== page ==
It was the first great conspiracy theory of the Internet age: the belief that a Paris-bound airliner that exploded and burned just after takeoff from JFK International in July 1996, killing all 250 aboard, was the victim of a missile rather than an electrical malfunction, as a government investigation concluded. And now it’s back in an interesting and serious-minded documentary film, TWA Flight 800, airing Wednesday on Epix.
Fueled partly by genuine evidence — particularly the scores of witnesses on the ground who reported seeing a vapor trail rise to collide with the airliner — and partly by the ragged paranoia that lurks just beneath so much U.S. political discourse, the suspicion that TWA 800 was attacked surged when former ABC newsman Pierre Salinger announced he had evidence the plane had been struck by a U.S. Navy missile. Salinger’s claim turned out to be based on demonstrably phony documents circulating on the Internet, and interest subsided.
But the conspiracy theory never really died. And TWA Flight 800 will bring it back with a vengeance. Its critiques of the official report come not from the tinfoil-hat crowd but several members of the original government team that probed the crash, including former investigators from the National Transportation Safety Board, the Air Line Pilot Association and TWA itself.
Some of what they consider suspicious is doubtless just the investigative equivalent of the fog of war, generated by turf battles between federal agencies grabbing for their own piece of the action. Arrogance and secretiveness are a way of life at the FBI, not necessarily part of a coverup.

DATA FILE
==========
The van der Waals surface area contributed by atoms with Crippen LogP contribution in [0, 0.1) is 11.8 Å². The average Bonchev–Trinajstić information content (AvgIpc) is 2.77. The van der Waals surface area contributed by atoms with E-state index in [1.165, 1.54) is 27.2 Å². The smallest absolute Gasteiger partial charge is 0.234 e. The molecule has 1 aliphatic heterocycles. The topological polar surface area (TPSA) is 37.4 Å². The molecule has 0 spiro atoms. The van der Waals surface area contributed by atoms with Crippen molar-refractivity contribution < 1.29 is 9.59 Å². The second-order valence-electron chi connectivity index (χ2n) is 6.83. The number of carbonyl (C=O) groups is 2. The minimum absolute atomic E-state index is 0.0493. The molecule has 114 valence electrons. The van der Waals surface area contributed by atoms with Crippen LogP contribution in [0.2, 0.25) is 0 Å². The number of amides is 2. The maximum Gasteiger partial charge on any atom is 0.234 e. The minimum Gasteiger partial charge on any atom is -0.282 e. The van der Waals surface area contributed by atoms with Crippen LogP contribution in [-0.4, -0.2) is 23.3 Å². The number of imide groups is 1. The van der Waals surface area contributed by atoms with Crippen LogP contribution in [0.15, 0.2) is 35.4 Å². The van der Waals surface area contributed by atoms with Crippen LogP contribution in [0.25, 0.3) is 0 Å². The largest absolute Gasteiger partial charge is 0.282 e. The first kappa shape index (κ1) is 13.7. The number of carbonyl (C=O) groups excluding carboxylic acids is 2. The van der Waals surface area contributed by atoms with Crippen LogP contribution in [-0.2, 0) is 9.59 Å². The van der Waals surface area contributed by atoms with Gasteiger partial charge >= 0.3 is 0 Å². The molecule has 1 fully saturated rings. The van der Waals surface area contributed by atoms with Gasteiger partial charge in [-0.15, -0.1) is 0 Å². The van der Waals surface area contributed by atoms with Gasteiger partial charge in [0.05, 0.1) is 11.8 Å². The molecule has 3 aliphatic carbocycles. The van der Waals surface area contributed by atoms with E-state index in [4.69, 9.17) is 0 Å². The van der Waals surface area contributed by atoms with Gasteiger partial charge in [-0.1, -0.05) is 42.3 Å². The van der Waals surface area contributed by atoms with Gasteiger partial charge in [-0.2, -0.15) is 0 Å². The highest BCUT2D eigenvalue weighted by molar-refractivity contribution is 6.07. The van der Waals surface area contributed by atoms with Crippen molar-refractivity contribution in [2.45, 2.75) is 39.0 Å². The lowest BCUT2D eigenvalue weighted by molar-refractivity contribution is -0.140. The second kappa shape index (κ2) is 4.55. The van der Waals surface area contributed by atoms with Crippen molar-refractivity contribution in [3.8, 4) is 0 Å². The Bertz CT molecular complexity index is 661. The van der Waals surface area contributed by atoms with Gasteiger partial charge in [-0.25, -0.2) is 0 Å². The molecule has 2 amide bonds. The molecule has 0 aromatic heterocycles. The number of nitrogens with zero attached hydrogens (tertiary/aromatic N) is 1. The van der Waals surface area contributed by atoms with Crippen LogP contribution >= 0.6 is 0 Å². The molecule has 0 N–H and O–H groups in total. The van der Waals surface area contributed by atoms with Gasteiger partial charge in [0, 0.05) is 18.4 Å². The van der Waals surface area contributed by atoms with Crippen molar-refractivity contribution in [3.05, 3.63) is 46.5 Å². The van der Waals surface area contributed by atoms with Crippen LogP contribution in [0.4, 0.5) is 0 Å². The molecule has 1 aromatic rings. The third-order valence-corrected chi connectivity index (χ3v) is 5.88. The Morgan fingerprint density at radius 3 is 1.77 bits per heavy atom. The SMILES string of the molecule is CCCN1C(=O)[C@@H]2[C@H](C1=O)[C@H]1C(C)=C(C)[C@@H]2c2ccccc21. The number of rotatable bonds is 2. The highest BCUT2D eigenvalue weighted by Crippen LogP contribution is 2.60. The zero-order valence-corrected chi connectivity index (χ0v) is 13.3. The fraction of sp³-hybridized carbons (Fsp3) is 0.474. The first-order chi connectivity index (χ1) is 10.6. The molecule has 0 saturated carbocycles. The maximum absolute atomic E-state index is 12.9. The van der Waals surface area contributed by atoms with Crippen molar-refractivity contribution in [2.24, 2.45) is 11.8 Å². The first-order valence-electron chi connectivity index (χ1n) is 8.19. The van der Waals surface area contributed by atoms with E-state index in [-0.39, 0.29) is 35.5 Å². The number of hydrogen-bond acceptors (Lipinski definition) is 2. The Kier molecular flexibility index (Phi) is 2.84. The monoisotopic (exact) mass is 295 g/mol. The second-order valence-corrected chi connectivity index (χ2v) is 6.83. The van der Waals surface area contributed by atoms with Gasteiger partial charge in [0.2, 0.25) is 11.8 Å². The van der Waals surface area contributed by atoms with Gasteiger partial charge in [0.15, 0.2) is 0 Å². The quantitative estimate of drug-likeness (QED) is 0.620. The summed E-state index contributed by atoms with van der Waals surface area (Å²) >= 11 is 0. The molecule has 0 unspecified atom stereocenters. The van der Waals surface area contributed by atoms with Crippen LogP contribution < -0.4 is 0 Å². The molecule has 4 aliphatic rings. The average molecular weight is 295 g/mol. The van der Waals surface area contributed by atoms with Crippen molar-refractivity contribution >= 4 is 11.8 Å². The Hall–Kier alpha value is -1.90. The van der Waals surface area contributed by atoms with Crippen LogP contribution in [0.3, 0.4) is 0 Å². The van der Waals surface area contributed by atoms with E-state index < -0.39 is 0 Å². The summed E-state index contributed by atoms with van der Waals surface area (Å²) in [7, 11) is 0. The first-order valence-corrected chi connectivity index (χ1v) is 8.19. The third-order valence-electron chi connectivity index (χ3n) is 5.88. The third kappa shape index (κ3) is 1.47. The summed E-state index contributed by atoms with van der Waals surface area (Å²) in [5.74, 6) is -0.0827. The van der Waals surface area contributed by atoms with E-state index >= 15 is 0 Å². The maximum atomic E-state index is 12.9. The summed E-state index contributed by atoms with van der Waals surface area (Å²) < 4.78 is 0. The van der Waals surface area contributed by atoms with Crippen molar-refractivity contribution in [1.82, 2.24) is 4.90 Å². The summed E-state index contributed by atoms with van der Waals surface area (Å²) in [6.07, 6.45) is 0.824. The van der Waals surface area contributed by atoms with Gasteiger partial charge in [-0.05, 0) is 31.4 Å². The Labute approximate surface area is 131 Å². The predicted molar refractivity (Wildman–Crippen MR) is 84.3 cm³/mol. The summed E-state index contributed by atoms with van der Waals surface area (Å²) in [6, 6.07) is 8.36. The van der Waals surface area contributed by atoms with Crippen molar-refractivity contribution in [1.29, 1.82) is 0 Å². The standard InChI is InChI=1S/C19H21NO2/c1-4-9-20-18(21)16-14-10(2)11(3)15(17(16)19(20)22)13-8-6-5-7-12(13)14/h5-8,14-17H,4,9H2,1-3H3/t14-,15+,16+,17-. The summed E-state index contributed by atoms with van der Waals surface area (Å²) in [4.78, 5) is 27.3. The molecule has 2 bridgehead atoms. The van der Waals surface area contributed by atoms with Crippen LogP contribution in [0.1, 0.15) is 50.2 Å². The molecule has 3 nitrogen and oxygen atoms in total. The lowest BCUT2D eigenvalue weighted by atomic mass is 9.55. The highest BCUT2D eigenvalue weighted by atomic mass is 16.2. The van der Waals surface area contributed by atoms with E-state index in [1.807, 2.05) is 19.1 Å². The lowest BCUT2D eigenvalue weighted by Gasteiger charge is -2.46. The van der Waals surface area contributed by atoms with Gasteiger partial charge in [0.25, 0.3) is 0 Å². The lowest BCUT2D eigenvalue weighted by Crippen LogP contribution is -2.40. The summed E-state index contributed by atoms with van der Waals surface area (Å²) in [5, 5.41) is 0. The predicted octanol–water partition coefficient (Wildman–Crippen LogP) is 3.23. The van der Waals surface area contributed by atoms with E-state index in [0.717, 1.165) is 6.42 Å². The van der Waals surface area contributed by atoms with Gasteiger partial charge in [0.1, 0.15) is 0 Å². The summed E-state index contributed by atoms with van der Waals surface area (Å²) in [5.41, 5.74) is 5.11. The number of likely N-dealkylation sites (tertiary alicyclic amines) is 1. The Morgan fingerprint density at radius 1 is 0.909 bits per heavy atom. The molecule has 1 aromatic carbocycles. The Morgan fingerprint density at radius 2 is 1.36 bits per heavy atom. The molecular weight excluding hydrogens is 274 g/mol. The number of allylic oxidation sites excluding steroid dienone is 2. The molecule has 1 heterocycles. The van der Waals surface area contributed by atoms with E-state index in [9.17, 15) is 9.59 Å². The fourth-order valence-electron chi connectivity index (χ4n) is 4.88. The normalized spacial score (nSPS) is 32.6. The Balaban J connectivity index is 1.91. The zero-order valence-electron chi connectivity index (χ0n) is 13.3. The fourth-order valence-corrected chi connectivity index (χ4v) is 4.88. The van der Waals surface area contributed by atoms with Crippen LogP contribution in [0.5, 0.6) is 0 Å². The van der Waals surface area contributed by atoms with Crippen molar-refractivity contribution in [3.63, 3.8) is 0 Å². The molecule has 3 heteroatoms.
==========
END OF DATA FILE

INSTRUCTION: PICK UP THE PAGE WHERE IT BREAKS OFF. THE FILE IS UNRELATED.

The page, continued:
And much of the technical data presented in TWA Flight 800 — stuff like the asymmetrical pattern of explosive debris — is nearly impossible to evaluate for anybody without a degree in physics or aeronautics.
But other parts, like the presence of high-explosive residue in the wreckage and those still-unexplained eyewitness accounts of vapor trails rising from the ground, are less abstract and more troubling. The government’s supposed explanations for them (which are carefully and fairly explained in the documentary) are piteously unconvincing.
Yet the case for conspiracy has giant holes of its own. The eyewitness accounts of a vapor trail, for instance, place it at so many different locations that there would have had to have been at least three separate missiles fired at TWA 800. That rules out one of the most popular conspiracy theories, that the airliner was the victim of a military test-firing gone awry. The chances that the Pentagon was conducting tests at three sites simultaneously are just about nil. And what terrorist group, in 1996, would have had the capacity to obtain three anti-aircraft missiles, smuggle them into the New York metropolitan area and fire them all without detection?
Even if you aren’t convinced by TWA Flight 800, though, it’s worth watching: the creepy video of the hangar where investigators reconstructed the airliner, piece by piece, with wreckage plucked from the sea. The peeks into the seaside morgue in which mutilated corpses were stacked. The investigators’ descriptions of the acrid aroma of death that spread across the site. And, most horrifying of all, the recollection of a time when we could still be shocked by terrorism, that we could ever have believed that it couldn’t happen here.